Advertisement

But the CEO at the time didn’t share the enthusiasm. He believed the organization’s future depended on social media success.

During a presentation on paid search, for example, he interrupted to ask about what the team was doing on TikTok. With the emphasis on social media, more people joined the team to focus on social channels.

“It was a bit tough because while we were doing things and innovating, it was Health Essentials (the blog) plus social media,” Amanda explains.

At one point, Facebook accounted for 60% of the traffic. But as the team built an arsenal of helpful content on Health Essentials (and social media algorithms and behavior changed), the numbers shifted. Organic search drives most traffic now.

The prescription

  • Don’t expect to change the CEO’s content priorities, but still keep your focus on the big picture behind your content strategy.
  • Use the strategy’s success to help educate the CEO and evolve organizational priorities to deliver what the audience needs and wants.

HANDPICKED RELATED CONTENT:

Expand the strategy when new content responsibilities arise

While the blog was delivering growth and engagement, the website wasn’t. The team behind it was stuck in the order-taking strategy thrown out at the blog. “We had this great strategy and cohesive thing happening with (the blog and social), and the rest was kind of a mess,” Amanda says.

Given the success of the blog and social, Amanda’s role expanded once again as she took on responsibility for health content across the brand’s website, pulling together teams that once operated as separate entities. “We started talking about how the pieces fit together,” she explains.

With an audience-focused strategy, the website grew exponentially. In 2012, the website had 50 million visits. In 2020, it had 256 million visits (including the blog), with 81% of the traffic coming from organic search.

By 2021, the number grew to 427 million as Amanda secured more resources.

Advertisement

Click to enlarge

The site’s health content success revealed another disconnect. While the audience was coming to the site for the health content, only 1% visited the clinic’s product and services pages.

“Those are the pages that everybody else in the organization is doing whatever they want to do … They don’t know what their patients actually want and are engaging with,” Amanda explains.

That disparity has prompted conversations about how to connect the dots: “How do we bring the same level of sophistication that we’re bringing on the health content side to the rest of the site?”

The answer came as it did earlier – let the audience-focused people oversee those pages, too. Amanda now leads the entire Cleveland Clinic website with her bigger team. “Connecting the dots for leadership has been a critical step,” she says. “It’s not like I went and asked to take over (the website). It was just pointing out opportunities along the way.”

Now, “nothing’s off the table. We’ve made major organizational changes. We’ve asked for lots of resources. You cannot be afraid to do that,” Amanda says.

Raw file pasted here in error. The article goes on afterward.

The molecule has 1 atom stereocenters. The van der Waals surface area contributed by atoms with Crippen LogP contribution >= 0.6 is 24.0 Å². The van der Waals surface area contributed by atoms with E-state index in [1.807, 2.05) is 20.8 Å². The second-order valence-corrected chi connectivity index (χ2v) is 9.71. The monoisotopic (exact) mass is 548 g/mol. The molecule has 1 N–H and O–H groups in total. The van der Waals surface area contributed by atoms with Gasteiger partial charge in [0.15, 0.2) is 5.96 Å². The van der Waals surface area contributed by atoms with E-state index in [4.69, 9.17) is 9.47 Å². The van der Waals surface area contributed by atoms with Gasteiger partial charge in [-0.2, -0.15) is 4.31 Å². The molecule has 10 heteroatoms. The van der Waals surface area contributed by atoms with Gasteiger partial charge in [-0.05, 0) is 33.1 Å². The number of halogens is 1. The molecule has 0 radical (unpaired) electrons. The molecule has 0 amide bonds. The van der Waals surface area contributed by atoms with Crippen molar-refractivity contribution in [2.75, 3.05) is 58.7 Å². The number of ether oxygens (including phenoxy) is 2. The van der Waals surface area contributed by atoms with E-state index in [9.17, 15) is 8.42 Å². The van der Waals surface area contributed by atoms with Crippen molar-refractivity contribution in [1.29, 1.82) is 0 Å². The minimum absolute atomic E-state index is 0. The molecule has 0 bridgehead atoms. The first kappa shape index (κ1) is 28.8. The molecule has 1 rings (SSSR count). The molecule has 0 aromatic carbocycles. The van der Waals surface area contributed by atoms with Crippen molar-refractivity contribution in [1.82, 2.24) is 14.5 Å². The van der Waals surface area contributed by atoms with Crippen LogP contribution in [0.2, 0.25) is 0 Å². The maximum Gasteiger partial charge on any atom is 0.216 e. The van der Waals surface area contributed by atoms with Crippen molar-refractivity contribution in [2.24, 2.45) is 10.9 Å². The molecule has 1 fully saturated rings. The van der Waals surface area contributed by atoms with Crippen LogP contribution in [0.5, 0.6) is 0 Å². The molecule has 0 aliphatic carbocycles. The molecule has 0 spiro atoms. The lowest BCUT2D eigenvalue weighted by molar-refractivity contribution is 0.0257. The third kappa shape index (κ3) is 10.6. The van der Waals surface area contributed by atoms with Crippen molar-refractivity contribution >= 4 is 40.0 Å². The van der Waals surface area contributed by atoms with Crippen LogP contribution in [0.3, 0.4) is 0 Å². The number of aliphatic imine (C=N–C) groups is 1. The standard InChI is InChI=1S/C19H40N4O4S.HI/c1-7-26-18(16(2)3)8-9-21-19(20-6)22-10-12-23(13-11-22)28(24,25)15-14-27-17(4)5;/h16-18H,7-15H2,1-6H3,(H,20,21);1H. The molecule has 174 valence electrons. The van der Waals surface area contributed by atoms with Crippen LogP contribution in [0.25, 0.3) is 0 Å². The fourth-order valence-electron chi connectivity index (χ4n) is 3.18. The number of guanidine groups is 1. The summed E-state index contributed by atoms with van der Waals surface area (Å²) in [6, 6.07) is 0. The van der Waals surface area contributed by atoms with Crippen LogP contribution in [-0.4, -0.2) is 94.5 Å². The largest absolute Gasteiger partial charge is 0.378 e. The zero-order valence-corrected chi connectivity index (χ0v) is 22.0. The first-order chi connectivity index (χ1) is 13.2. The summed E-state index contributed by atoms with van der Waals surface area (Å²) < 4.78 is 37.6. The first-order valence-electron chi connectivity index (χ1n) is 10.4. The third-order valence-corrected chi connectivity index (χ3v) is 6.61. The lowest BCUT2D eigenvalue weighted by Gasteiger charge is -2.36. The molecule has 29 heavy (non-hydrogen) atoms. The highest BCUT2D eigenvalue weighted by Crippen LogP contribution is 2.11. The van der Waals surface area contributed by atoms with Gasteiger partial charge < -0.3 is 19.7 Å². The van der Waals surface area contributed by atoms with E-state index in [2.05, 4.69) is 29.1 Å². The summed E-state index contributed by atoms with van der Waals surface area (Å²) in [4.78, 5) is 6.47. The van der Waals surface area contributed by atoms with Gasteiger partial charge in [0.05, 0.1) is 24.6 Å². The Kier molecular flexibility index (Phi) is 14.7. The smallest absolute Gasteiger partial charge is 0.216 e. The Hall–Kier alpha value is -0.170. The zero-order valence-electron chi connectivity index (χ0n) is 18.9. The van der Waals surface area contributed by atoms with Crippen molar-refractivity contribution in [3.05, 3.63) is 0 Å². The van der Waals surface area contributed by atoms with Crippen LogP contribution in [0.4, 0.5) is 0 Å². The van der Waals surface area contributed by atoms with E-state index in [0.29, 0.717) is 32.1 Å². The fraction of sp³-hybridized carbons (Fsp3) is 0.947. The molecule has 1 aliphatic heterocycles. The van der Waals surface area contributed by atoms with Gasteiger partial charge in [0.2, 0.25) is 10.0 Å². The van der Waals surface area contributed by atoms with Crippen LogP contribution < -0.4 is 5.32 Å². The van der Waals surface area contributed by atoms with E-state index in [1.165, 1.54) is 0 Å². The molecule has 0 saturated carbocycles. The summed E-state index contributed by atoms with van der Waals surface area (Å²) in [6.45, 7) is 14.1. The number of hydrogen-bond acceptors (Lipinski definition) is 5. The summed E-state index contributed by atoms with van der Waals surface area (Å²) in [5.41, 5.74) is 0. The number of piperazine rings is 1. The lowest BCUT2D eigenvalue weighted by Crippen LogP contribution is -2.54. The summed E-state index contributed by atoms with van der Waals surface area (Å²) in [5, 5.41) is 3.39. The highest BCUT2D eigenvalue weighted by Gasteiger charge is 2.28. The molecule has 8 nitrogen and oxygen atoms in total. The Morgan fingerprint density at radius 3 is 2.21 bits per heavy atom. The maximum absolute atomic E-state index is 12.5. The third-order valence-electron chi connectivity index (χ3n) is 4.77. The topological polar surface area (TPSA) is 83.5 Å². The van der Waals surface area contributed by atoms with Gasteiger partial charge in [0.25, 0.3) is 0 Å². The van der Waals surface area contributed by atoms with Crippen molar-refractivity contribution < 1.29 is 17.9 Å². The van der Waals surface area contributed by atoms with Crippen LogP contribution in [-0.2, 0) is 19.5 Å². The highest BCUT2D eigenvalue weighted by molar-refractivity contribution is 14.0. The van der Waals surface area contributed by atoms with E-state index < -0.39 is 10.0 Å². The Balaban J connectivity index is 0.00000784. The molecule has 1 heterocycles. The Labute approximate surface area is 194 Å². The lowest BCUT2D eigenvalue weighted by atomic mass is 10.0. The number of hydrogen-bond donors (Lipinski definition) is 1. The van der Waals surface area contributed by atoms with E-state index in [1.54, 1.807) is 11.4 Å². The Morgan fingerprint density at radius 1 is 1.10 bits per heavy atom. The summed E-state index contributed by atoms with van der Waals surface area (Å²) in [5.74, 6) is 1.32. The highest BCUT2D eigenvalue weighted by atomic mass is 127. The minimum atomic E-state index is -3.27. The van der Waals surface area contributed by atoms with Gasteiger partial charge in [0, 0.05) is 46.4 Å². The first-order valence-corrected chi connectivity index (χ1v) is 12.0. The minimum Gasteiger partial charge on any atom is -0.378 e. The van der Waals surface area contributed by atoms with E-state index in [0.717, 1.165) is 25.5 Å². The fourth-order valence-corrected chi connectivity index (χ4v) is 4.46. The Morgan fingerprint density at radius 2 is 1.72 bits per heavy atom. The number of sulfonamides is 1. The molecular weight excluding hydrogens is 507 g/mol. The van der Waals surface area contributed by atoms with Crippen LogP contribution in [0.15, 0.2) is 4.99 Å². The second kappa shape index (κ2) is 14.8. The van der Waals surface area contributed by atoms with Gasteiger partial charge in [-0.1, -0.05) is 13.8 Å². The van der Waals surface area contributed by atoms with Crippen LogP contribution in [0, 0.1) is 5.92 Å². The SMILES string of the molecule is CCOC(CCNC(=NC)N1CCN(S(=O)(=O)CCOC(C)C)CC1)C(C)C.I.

The content marketing team also isn’t just an expense to the organization. About six years ago, the strategy expanded to include bringing in revenue through their content from digital advertising on their health content pages.

“Executives understand money. So, this has powered a lot of our ability to grow and change the conversation,” Amanda says.

The prescription

  • Expect success to lead to more work, as others in the organization want their content to deliver similar growth, too.
  • Leverage your success to ask for more resources – expand or merge teams to bring content under the same umbrella.

HANDPICKED RELATED CONTENT:

Grow a new structure

At the Cleveland Clinic today, the growing content marketing team is divided into three buckets of core functionality:

Advertisement
  • Editorial (including many, many writers – Amanda says she can barely hire enough)
  • Content growth (SEO, analytics, social, video, email, voice, and podcasts)
  • Project management (all the tools, capabilities, and functionalities needed to create and maintain exciting, interesting, and engaging content.

But it wasn’t always so. At one point, the social media team way outnumbered the SEO team (which consisted of a single person). But as priorities shifted and data showed the relative importance of each, the team evolved. In September 2021, the SEO team numbered more than 15, while the social media team was less than half that size.

This organization chart shows the makeup and number of positions within the three core functions.

Click to enlarge

A director of content product and operations leads two groups:

  • The content architecture group consists of two digital marketing managers, a coordinator, three digital marketing associates, a podcast coordinator, and five additional associates who are contractors.
  • A product and project management team consists of a digital marketing manager, three project managers, and three coordinators who are contractors.